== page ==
Noise from gadgets, machines can affect your hearing. Quieten them | Mumbai news - Hindustan Times
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Noise from gadgets, machines can affect your hearing. Quieten them

Hindustan Times | BySadaguru Pandit and Aayushi Pratap, Mumbai
Oct 17, 2017 07:20 PM IST

You may be blocking outside noise from entering your apartment, but your gadgets and machines make a lot of noise too. Quieten down to stay healthy, say experts

Obscuring the view and blocking the breeze with German double-glaze, sound-proof windows was against Rajesh Vora’s natural inclination as a photographer.

Noise levels up to 70dB are acceptable to the human ear, according to the World Health Organization.(FILE)
Noise levels up to 70dB are acceptable to the human ear, according to the World Health Organization.(FILE)

“But there’s a difference between noise and torture,” said Vora, who decided to replace the windows of his two-bedroom Andheri apartment two years ago to escape the ambient noise, which would often spike to 80dB (the sound level of a blowdryer or kitchen blender).

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Noise levels up to 70dB are acceptable to the human ear, according to the World Health Organization.

“We could file complaints with the police or state authorities, but eventually, I chose the well-being and peace of my family and replaced the windows,” Vora said. “I could afford the three-fold cost of replacing these windows, but not everybody can.”

Like Vora, more and more people in the city are finding ways to cut down the noise indoors, and that’s documented in the growing demand for soundproofing. “The demand for soundproofing windows, doors and even ceilings has increased multifold in the past five years,” said Pankaj Joshi, executive director, Urban Design Research Institute (UDRI). “People are also opting for green buffers, which is having a balcony full of plants to buffer the noise waves.”

A study conducted at the Madan Mohan Malviya University of Technology in Gorakhpur suggests simple ways to curb indoor noise. Researchers said there is a need to implement speed limits on roads, promote the use of silencers, and use soundproofed cages for generators, among other things. As most of the ambient noise is because of road traffic, the study also suggests that old, noisy vehicles be phased out, no-horn zones be demarcated, noise barriers be provided, and trees be planted wherever feasible.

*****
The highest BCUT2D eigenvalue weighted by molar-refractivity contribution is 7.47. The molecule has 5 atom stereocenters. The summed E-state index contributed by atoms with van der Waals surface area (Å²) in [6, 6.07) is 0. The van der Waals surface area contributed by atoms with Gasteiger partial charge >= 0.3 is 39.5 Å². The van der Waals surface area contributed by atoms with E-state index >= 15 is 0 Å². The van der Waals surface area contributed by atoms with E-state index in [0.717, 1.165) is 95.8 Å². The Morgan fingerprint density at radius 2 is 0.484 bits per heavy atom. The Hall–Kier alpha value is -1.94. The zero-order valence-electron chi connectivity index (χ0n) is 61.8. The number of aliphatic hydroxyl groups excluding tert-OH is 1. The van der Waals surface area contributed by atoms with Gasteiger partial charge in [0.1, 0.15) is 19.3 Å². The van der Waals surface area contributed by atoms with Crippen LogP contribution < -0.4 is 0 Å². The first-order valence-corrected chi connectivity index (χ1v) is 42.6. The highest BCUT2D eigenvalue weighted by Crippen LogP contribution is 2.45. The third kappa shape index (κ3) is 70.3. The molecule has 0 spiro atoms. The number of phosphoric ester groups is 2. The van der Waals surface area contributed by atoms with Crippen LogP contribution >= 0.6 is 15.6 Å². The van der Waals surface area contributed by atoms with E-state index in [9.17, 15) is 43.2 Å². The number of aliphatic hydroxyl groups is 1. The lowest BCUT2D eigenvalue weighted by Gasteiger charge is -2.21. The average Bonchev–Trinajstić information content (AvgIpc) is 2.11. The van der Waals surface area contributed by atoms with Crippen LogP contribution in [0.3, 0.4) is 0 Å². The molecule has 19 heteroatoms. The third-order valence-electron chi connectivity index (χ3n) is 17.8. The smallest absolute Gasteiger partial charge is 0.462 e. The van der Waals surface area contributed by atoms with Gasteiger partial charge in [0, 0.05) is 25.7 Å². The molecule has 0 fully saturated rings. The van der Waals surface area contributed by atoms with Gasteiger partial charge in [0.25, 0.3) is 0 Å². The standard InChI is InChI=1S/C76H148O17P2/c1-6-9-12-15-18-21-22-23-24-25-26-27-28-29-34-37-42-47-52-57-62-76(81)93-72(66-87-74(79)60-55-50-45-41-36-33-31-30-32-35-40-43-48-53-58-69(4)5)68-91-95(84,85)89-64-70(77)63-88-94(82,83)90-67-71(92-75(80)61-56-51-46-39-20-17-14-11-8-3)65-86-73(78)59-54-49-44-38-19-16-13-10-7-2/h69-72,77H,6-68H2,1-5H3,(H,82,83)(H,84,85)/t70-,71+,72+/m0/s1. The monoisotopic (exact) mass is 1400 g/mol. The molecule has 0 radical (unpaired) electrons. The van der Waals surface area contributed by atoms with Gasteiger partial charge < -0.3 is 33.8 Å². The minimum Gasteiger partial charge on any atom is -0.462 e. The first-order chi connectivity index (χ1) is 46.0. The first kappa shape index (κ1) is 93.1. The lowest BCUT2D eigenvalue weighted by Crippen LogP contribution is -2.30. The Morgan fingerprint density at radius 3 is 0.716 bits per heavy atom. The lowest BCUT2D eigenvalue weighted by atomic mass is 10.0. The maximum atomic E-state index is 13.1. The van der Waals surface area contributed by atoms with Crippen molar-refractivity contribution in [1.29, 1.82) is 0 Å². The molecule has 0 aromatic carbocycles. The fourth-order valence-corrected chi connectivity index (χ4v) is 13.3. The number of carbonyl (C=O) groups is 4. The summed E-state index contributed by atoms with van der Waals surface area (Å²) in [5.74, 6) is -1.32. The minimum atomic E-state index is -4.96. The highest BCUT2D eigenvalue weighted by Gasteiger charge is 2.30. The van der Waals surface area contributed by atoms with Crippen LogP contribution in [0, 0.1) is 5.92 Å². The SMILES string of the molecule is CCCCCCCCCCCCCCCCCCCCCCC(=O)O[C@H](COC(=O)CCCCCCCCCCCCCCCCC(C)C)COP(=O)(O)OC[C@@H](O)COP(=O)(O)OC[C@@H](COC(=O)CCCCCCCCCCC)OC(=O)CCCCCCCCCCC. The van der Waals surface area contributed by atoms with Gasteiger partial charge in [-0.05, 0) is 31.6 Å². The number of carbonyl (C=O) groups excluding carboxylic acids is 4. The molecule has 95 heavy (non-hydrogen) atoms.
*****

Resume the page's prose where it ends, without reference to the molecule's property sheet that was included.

While much is being said and some little is being done to tackle noise generated in public places, indoor noise pollution has received hardly any attention. However, according to health experts, indoor noise, that is the noise around you at home or at your workplace, is getting just as bad and hazardous.

Other than outdoor noise that percolates indoors, there’s such a thing as indoor noise, which is typically caused by constructions, repairs, music, machines and devices used in our daily living. It is not governed by festivals, though indoor noise does get louder during celebrations, and there is no respite from it through the year. It may not be as annoying as outdoor noise, but indoor noise pollution too can reach significant levels.

Dr Sanjay Helale, head of ENT department at Kohinoor hospital, Kurla, said that as houses get smaller in size, ventilation has decreased, which worsens indoor noise pollution. “So many electronic devices are used simultaneously in a household. For example, the grinder and TV run together, and that definitely adds to noise pollution,” he said, adding that these devices can have noise levels of up to 45dB.

In offices, photocopiers, printers, coffee machines, telephones, conversations, air ducts and lighting fixtures all contribute to the din. At homes, it’s the washing machines, refrigerators, vacuum cleaners, air-conditioners, gaming stations, televisions, kitchen blenders and music systems.

Doctors advise against using noisy electronic gadgets together. Dr Rajeev Nerurkar, ENT specialist at Bombay hospital, Marine Lines, said music systems, home theatres, pujas and yagnas are all significant contributors to noise pollution. “Indoors, with the air-conditioner on, noise reverberates, increasing the magnitude of the sound,” he said.

Constant indoor noise decreases hearing sensitivity, especially of higher frequency sounds (above 4000 hertz). “This particularly affects clarity in hearing,” Dr Nerurkar said.

While government puts up sound barriers at busy traffic junctions and highways and people install sound-proofing, it’s also important to keep a conscious check on the noise you generate at home.

Curbing noise, experts said, is not the sole responsibility of the government. If the people and the state work together, noise pollution can be dealt with a little more easily.

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